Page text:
The 2019 Texas Bar Journal
Short Story Contest
You’ve been thinking about it. Begin. Start writing your short story now. You’ve got 2,000 words to state your case. There can be only one winner. Will it be you?
Submit your manuscript to the Texas Bar Journal Short Story Contest by 5 p.m. March 4, 2019.
To be eligible, you must be a lawyer admitted to practice and a member of the State Bar of Texas in good standing. Members of the State Bar of Texas Board of Directors and the Texas Bar Journal Board of Editors are not eligible. All stories should be previously unpublished and must be fiction and deal with or be related to the law or lawyers in some fashion. One entry per person. Manuscripts should not exceed 2,000 words and should be submitted in Microsoft Word format.
The top three winning entries as selected by an independent panel of judges will be featured in the June 2019 issue of the Texas Bar Journal. For more information, go here.
2018 Texas Bar Journal Short Story Contest Winners
Thank you to the 28 writers who submitted entries to the Texas Bar Journal Short Story Contest this year. The winner, “The Protective Order,” by Rosanne Gordon, earned the highest number of points.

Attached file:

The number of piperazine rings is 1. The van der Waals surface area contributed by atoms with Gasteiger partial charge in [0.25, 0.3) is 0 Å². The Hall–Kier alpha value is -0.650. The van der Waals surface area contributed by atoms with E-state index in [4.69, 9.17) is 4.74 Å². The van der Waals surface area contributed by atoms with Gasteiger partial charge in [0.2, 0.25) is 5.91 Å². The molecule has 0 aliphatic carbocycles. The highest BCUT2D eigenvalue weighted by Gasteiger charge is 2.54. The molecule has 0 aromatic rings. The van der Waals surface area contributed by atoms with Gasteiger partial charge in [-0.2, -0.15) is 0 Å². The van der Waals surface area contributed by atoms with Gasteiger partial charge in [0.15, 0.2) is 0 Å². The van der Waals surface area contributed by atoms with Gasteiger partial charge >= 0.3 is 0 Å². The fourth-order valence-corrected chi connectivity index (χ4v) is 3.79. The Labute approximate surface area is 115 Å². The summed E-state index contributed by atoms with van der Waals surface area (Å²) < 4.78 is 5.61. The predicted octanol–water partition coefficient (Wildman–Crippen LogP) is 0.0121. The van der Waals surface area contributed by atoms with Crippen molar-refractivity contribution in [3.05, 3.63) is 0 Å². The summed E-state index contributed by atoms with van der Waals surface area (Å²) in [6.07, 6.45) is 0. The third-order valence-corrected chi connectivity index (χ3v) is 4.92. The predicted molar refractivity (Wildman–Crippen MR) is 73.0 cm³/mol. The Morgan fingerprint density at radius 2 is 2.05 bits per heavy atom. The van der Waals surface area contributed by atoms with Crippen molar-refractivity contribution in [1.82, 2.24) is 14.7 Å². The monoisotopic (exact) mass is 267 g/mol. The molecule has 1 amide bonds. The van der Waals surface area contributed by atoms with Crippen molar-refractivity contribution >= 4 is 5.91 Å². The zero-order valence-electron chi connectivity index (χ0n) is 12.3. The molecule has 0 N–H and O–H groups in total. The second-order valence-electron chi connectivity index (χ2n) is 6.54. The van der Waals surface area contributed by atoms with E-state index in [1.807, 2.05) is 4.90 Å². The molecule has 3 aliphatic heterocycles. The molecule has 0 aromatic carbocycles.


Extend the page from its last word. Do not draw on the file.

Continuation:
• “The Protective Order,” by Rosanne Gordon
Here’s an excerpt from “The Protective Order”:
The overwhelming smell of pine cleaner grabbed my throat as I opened the glass door. I walked quickly across the rural community center’s glistening tile floor, glancing at the dozens of people sitting on folding chairs against the walls. A pair of young women. One probably applying for a divorce, the other making sure she didn’t chicken out. A scowling man holding a bundle of papers. An elderly couple with an adult, disabled child. I avoided eye contact with the volunteer law students stationed at tables in the middle of the room, hoping they were too busy interviewing potential clients to notice my arrival. No such luck. A tall, young man in a crisp, gray suit called out, “Professor?”
I ducked my head and put my palm in the air. I wasn’t ready to talk to anyone. I made a beeline for the office I had occupied one evening a month for the past six years—an old, wooden desk in the back corner. I took a deep breath. The odor stung my eyes. I grabbed a tissue from the ever-present box and dabbed the tears. After another deep breath, I sat up and motioned the young man over.
• “Whiskey Hands,” by Ron Uselton (Second Place)
• “Max’s Mindspeak,” by Marvin Sprouse (Third Place)